Technical developments in the hearing aid industry have made tremendous advancements over the past few years. The size of hearing aids has become smaller and smaller, making them more cosmetically appealing. One of the more popular models is the nearly invisible, completely-in-the-canal hearing aid. This hearing aid is worn deep in the ear canal and only a tiny transparent cord extends out of the canal for easy removal.
Advancements in hearing aid circuitry have also made remarkable progress. Hearing aid technology has evolved from "just making sounds louder" to automatically adjusting for specific speech sounds to produce a clear, natural sound quality.
What is the difference between the hearing aid circuitry technologies?
Basic conventional hearing aid technology does little more than "amplify sounds." Manipulation of the sound entering this hearing aid is quite limited. There are many conventional hearing aid users who are not satisfied with their current hearing aids and refuse to wear them. They usually refuse to try a higher level of technology since "the first set of hearing aids didn't work." Hearing aids containing a higher level of technology have features to automatically adjust the hearing aid to fit the listening situation. This means less adjustment is required by the user. The latest in circuitry technology uses digital signal processing to amplify sounds.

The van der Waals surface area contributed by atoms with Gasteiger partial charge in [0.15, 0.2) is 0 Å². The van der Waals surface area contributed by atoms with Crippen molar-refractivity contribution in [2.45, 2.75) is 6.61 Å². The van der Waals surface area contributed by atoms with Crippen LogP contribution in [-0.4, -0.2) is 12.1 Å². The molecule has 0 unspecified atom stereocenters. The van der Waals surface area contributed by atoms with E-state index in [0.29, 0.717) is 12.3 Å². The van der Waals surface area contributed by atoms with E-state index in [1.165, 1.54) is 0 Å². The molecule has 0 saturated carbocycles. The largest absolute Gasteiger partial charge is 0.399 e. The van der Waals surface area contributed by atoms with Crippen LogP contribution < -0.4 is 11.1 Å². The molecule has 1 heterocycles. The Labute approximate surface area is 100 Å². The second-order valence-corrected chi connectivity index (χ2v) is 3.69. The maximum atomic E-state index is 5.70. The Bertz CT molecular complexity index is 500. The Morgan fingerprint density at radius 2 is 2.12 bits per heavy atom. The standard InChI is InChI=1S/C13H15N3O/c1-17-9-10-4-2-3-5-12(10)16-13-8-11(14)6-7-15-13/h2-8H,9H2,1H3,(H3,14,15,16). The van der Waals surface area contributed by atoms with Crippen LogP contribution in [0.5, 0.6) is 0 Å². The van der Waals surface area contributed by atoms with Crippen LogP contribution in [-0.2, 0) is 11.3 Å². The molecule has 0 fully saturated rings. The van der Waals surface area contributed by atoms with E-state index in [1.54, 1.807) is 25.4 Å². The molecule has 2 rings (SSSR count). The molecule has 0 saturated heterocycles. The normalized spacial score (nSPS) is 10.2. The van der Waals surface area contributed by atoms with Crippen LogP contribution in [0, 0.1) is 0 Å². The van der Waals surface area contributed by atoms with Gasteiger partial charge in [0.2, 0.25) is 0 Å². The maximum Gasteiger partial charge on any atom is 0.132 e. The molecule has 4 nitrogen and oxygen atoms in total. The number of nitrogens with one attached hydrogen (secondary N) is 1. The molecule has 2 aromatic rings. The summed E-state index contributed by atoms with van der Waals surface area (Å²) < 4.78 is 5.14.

What do hearing aids cost?